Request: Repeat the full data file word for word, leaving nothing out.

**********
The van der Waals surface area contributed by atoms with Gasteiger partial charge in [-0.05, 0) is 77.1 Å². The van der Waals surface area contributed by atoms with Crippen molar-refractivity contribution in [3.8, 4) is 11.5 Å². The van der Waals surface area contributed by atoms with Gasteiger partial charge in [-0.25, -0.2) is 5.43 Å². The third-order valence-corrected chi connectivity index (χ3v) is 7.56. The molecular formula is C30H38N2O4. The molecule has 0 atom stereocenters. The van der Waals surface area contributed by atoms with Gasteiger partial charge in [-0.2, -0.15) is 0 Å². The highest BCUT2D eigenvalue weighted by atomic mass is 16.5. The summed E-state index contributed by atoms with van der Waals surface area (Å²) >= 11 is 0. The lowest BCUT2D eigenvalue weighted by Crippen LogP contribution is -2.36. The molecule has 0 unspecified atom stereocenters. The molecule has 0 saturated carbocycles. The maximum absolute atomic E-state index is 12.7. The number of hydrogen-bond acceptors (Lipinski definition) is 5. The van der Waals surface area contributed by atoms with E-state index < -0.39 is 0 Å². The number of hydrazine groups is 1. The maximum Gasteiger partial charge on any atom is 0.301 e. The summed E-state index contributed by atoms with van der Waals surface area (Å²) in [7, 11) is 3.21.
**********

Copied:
The van der Waals surface area contributed by atoms with Gasteiger partial charge in [-0.05, 0) is 77.1 Å². The van der Waals surface area contributed by atoms with Crippen molar-refractivity contribution in [3.8, 4) is 11.5 Å². The van der Waals surface area contributed by atoms with Gasteiger partial charge in [-0.25, -0.2) is 5.43 Å². The third-order valence-corrected chi connectivity index (χ3v) is 7.56. The molecular formula is C30H38N2O4. The molecule has 0 atom stereocenters. The van der Waals surface area contributed by atoms with Gasteiger partial charge in [-0.2, -0.15) is 0 Å². The highest BCUT2D eigenvalue weighted by atomic mass is 16.5. The summed E-state index contributed by atoms with van der Waals surface area (Å²) >= 11 is 0. The lowest BCUT2D eigenvalue weighted by Crippen LogP contribution is -2.36. The molecule has 0 unspecified atom stereocenters. The molecule has 0 saturated carbocycles. The maximum absolute atomic E-state index is 12.7. The number of hydrogen-bond acceptors (Lipinski definition) is 5. The van der Waals surface area contributed by atoms with E-state index < -0.39 is 0 Å². The number of hydrazine groups is 1. The maximum Gasteiger partial charge on any atom is 0.301 e. The summed E-state index contributed by atoms with van der Waals surface area (Å²) in [7, 11) is 3.21.